We must advocate for strategies that support individuals, families and schools.   Such strategies include the following:

  • Family: The majority of institutionalized youth are from single parent homes and have family members who were incarcerated. Children with dysfunctional families have a higher risk of forming deviant peer affiliations. A family that monitors a youth’s peers can prevent delinquency. Communities must directly address these family risk factors.
  • Community Prevention: Increase funding for evidence-based prevention programs that strengthen families, build life skills and reduce anti-social behavior.   These programs are proven to reduce youth violence, substance abuse and delinquency. They are proven to improve school attendance, academic achievement and family functioning. For every $1 spent on prevention programs, there is a future $4 in savings. Advocate for more prevention funding.
  • Early Intervention: Early intervention consists of services that help young children from birth to age 5 who have developmental delays and support their families. Some indications that a child may have a learning disability include consistent problems getting along with others, difficulty communicating, lack of interest in age-appropriate activities, resistance to change, chronic behavior or social problems, and difficulty with seeing, hearing, attention, reading, writing or math. In Pennsylvania, a first step for families with concerns is to call CONNECT Services at 800-692-7288 for initial screening and evaluation. Services are free.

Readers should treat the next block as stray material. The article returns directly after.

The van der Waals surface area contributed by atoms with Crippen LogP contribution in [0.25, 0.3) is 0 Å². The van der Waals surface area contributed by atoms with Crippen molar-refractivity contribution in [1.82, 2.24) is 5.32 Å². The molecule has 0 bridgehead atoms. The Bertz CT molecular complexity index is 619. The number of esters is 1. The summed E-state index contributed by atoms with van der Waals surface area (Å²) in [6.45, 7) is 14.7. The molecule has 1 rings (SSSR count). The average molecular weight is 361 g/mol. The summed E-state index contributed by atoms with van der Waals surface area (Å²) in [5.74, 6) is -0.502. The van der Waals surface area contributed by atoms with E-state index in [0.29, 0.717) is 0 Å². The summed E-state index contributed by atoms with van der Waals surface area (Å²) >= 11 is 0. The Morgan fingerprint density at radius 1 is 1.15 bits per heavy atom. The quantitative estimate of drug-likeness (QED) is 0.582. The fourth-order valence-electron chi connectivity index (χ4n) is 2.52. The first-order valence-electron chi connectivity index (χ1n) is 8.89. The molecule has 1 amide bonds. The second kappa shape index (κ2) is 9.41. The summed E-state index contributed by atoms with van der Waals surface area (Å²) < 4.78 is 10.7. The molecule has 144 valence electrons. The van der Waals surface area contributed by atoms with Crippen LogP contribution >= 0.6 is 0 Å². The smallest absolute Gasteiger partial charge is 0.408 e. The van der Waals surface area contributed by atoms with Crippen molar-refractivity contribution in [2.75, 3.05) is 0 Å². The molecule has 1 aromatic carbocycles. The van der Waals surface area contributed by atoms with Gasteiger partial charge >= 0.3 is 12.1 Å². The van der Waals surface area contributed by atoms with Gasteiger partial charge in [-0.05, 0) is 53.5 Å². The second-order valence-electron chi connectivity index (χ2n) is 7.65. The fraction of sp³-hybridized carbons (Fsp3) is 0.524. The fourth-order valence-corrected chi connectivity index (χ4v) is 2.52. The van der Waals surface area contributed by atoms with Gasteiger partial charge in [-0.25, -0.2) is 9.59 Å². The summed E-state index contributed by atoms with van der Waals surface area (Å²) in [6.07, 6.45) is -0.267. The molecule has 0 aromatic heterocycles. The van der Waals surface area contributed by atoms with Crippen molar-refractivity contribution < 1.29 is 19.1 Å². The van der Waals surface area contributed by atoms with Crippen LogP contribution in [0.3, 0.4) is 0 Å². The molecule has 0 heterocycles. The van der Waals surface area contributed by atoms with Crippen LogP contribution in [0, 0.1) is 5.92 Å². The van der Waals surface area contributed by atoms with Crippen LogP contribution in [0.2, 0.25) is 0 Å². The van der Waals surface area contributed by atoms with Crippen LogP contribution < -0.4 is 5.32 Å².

• School Reforms: School reform is needed in the ares of budget, disciplinary policies and special education.
  • In 2011, Pennsylvania added $871 million to its prison budgets and cut $961 million from its school budgets. Inadequate resources in public schools (trained teachers, special education services, counselors, appropriate educational environment) harms student motivation, performance and behavior. This is especially problematic for youth with disabilities who tend to demonstrate less impulse control, greater susceptibility to peer pressure and lower social skills.